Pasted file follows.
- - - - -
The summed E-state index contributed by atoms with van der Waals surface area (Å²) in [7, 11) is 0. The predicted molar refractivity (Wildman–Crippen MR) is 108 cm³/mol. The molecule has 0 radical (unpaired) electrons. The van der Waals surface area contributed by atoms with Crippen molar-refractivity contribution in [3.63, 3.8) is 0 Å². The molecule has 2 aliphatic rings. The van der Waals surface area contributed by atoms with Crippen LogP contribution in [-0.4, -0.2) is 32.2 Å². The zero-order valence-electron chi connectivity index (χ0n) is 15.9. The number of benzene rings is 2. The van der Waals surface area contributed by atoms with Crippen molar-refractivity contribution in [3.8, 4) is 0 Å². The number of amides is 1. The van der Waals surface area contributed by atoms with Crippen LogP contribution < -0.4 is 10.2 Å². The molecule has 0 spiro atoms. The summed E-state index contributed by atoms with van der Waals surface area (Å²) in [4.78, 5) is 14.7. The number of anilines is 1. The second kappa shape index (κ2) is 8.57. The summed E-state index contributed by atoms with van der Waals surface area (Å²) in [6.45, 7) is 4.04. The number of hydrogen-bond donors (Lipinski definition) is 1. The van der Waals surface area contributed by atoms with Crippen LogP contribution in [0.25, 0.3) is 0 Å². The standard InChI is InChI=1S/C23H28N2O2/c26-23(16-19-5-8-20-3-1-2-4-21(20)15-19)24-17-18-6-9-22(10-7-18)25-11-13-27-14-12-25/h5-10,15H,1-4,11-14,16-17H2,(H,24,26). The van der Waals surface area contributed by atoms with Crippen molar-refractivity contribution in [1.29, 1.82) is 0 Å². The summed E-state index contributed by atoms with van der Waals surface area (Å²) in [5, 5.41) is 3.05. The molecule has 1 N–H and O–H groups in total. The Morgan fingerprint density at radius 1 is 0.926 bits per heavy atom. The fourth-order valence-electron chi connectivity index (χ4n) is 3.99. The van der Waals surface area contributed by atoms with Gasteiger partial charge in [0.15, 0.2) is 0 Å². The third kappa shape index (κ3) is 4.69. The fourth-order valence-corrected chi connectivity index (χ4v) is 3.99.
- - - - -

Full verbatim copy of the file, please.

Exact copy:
The summed E-state index contributed by atoms with van der Waals surface area (Å²) in [7, 11) is 0. The predicted molar refractivity (Wildman–Crippen MR) is 108 cm³/mol. The molecule has 0 radical (unpaired) electrons. The van der Waals surface area contributed by atoms with Crippen molar-refractivity contribution in [3.63, 3.8) is 0 Å². The molecule has 2 aliphatic rings. The van der Waals surface area contributed by atoms with Crippen LogP contribution in [-0.4, -0.2) is 32.2 Å². The zero-order valence-electron chi connectivity index (χ0n) is 15.9. The number of benzene rings is 2. The van der Waals surface area contributed by atoms with Crippen molar-refractivity contribution in [3.8, 4) is 0 Å². The number of amides is 1. The van der Waals surface area contributed by atoms with Crippen LogP contribution < -0.4 is 10.2 Å². The molecule has 0 spiro atoms. The summed E-state index contributed by atoms with van der Waals surface area (Å²) in [4.78, 5) is 14.7. The number of anilines is 1. The second kappa shape index (κ2) is 8.57. The summed E-state index contributed by atoms with van der Waals surface area (Å²) in [6.45, 7) is 4.04. The number of hydrogen-bond donors (Lipinski definition) is 1. The van der Waals surface area contributed by atoms with Crippen LogP contribution in [0.25, 0.3) is 0 Å². The standard InChI is InChI=1S/C23H28N2O2/c26-23(16-19-5-8-20-3-1-2-4-21(20)15-19)24-17-18-6-9-22(10-7-18)25-11-13-27-14-12-25/h5-10,15H,1-4,11-14,16-17H2,(H,24,26). The van der Waals surface area contributed by atoms with Crippen molar-refractivity contribution in [1.29, 1.82) is 0 Å². The summed E-state index contributed by atoms with van der Waals surface area (Å²) in [5, 5.41) is 3.05. The molecule has 1 N–H and O–H groups in total. The Morgan fingerprint density at radius 1 is 0.926 bits per heavy atom. The fourth-order valence-electron chi connectivity index (χ4n) is 3.99. The van der Waals surface area contributed by atoms with Gasteiger partial charge in [0.15, 0.2) is 0 Å². The third kappa shape index (κ3) is 4.69. The fourth-order valence-corrected chi connectivity index (χ4v) is 3.99.